A month after the COVID-19-inspired panic buying spree retailers have suffered the biggest plunge in sales ever recorded.
Shoppers obeying social distancing rules deserted shopping malls and stores in April, driving a record 17.9 per cent fall in purchases that ripped $5.38 billion out of the sector, according to figures released by the Australian Bureau of Statistics.
The decline was felt across the board.
After experiencing bumper sales in March as people rushed to stock up on toilet paper, flour, pasta, tinned food and cleaning products, supermarkets and grocers were hit along with other retailers.
Sales of food fell more than 17 per cent last month after surging 24 per cent in March while purchases of non-perishable goods plummeted 23.7 per cent in April, a huge turnaround from a 39 per cent spike the previous month.
Last month continued a dismal start to the year for many other retailers.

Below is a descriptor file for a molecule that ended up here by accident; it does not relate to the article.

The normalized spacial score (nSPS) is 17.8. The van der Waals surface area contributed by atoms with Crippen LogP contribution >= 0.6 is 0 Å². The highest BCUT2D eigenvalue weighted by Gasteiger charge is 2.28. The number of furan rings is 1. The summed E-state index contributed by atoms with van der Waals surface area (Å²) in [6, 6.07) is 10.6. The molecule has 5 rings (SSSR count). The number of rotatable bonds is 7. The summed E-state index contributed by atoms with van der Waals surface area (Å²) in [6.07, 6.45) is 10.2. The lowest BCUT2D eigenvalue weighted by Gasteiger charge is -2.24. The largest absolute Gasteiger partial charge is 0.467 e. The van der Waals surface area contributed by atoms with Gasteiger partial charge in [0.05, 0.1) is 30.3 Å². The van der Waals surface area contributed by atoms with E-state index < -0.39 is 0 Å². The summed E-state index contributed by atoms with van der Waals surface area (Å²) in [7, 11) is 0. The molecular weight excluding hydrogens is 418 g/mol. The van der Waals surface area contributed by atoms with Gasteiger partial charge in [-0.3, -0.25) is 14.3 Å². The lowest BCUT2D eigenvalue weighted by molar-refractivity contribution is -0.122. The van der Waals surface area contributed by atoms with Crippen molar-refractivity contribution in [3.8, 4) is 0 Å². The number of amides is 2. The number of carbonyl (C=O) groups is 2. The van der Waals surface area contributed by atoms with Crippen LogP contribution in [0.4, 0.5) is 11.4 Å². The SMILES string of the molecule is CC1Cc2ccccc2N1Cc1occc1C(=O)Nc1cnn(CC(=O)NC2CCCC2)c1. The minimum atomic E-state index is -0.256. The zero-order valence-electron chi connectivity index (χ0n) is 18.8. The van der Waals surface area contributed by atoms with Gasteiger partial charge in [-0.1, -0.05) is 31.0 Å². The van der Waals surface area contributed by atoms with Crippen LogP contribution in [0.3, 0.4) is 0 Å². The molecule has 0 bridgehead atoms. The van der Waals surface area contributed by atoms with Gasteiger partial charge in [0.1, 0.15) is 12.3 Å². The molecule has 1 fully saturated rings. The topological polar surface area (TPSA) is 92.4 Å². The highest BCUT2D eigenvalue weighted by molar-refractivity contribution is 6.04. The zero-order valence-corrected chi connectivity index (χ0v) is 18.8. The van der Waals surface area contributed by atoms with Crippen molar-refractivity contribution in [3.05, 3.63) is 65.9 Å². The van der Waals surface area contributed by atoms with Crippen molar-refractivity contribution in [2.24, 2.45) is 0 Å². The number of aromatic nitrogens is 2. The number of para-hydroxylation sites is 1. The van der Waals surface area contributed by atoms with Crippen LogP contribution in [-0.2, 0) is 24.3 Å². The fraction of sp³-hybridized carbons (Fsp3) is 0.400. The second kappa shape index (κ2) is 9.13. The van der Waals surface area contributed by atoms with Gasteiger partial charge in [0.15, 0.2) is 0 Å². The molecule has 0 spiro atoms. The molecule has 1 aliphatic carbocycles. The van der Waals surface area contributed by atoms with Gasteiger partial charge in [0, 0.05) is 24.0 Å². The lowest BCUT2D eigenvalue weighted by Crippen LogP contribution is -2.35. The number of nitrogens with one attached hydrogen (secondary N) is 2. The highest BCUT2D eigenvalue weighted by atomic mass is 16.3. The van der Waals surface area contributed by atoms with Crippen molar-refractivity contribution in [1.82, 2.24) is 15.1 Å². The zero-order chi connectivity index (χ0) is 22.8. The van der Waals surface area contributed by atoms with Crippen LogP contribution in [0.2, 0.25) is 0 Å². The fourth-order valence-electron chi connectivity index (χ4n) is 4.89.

Purchases of clothing, footwear and personal accessories were half the level of a year earlier, as was spending at cafes, restaurants and takeaway food outlets.
Households urged by health authorities to stay home increasingly turned to the internet to do their shopping. Online sales jumped 10 per cent in April, putting pressure on courier services and the postal network.
The April results highlight a wild couple of months for the retail sector, after sales surged by a record 8.2 per cent the previous month.
The March shopping spree delivered a windfall for supermarkets, which recorded a 22.4 jump in purchases, driven by a doubling of turnover in toilet paper, flour, rice and pasta. Sales of canned food, medicinal products and cleaning goods surged 50 per cent higher.
People also rushed to set up home offices and prepare for do-it-yourself projects, supporting sales of electrical goods and hardware.